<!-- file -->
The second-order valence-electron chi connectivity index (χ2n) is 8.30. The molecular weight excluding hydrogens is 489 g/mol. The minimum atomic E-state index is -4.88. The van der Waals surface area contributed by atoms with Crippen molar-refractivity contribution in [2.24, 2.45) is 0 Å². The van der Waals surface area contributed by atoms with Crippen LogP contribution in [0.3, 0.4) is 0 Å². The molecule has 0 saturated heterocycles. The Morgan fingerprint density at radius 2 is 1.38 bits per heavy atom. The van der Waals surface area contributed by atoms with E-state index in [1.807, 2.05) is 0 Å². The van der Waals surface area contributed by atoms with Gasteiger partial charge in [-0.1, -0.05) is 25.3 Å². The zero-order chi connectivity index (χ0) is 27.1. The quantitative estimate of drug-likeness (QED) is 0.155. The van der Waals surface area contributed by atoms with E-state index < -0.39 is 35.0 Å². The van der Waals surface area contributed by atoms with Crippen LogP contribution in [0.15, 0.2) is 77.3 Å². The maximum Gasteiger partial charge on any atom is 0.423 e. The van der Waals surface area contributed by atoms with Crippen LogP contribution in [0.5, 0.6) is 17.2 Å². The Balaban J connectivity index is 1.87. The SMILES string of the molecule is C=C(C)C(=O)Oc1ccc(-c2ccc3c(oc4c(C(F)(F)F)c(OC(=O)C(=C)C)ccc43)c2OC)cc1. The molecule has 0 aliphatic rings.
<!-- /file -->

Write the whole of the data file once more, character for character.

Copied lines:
The second-order valence-electron chi connectivity index (χ2n) is 8.30. The molecular weight excluding hydrogens is 489 g/mol. The minimum atomic E-state index is -4.88. The van der Waals surface area contributed by atoms with Crippen molar-refractivity contribution in [2.24, 2.45) is 0 Å². The van der Waals surface area contributed by atoms with Crippen LogP contribution in [0.3, 0.4) is 0 Å². The molecule has 0 saturated heterocycles. The Morgan fingerprint density at radius 2 is 1.38 bits per heavy atom. The van der Waals surface area contributed by atoms with E-state index in [1.807, 2.05) is 0 Å². The van der Waals surface area contributed by atoms with Gasteiger partial charge in [-0.1, -0.05) is 25.3 Å². The zero-order chi connectivity index (χ0) is 27.1. The quantitative estimate of drug-likeness (QED) is 0.155. The van der Waals surface area contributed by atoms with E-state index < -0.39 is 35.0 Å². The van der Waals surface area contributed by atoms with Crippen LogP contribution in [0.15, 0.2) is 77.3 Å². The maximum Gasteiger partial charge on any atom is 0.423 e. The van der Waals surface area contributed by atoms with Crippen LogP contribution in [0.5, 0.6) is 17.2 Å². The Balaban J connectivity index is 1.87. The SMILES string of the molecule is C=C(C)C(=O)Oc1ccc(-c2ccc3c(oc4c(C(F)(F)F)c(OC(=O)C(=C)C)ccc43)c2OC)cc1. The molecule has 0 aliphatic rings.